The chilly Nordic country of Finland is known for its deeply-rooted sauna culture. Dating back to as early as the 16th century, saunas became a popular way to beat the dangerously frigid winter temperatures. In a country with around 5.5 million inhabitants, there are more than 2 million saunas scattered about the land — that’s an average of one sauna per household. In Finland, these heated refuges are not thought of as a luxury, but rather, a necessity to protect people against the cold. Before modern healthcare, most Finnish mothers even gave birth in saunas, as the warm rooms were thought to have hygienic, purifying qualities.
The range of Finnish saunas varies in size and form, from a simple wood burning stove, to modern mobile tents that provide a place to warm up, and are most often located within homes or on lakeside shores. However, a group of Finnish friends decided to take the comforts of steam to the water by building a floating, multi-level sauna — combining the leisure of water sports with an age-old form of relaxation.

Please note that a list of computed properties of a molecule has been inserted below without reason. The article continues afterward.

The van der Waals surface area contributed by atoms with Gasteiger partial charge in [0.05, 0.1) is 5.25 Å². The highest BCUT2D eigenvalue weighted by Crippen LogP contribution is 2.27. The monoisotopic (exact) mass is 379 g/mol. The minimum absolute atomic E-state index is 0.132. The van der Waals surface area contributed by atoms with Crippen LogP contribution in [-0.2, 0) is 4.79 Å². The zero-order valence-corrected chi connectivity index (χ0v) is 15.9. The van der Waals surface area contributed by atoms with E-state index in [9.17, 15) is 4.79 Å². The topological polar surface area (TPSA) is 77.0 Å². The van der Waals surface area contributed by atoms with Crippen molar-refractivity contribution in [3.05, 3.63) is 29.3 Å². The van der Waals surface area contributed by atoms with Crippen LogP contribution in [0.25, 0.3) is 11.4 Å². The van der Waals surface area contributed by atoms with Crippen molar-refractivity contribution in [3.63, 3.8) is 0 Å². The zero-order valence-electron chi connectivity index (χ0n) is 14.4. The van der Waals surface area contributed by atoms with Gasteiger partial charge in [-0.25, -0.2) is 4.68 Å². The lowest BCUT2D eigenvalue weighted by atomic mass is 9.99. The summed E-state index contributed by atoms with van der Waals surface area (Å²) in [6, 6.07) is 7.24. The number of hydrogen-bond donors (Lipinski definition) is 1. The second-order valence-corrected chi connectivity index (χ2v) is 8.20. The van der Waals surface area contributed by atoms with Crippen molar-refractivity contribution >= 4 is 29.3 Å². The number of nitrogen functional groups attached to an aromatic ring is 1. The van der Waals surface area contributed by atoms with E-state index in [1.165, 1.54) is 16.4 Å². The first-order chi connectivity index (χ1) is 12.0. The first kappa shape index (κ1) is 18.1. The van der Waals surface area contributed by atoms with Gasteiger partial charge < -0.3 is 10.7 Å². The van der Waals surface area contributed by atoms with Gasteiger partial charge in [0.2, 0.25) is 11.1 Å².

Built out of recycled wood, the buoyant steam bath features a rooftop observation deck, a barbecue, and a hammock, making it the perfect place to unwind on the water with friends, whether in winter or the warmer summer months. The timber material reflects the same palette used in traditional saunas, adding a touch of warmth. A set of repurposed plastic drums keeps the sauna afloat, while a small outboard motor is used to power the vessel, showing the group’s do-it-yourself sensibilities.
Naturally, the floating sauna’s amenities and design are enough to make anyone wish they could hop on board — which the builders soon realized. Ready to share their invention with the world, the group made their sauna available for rent, giving anyone the chance to set sail in warmth. Check out the floating sauna’s Facebook page for more information.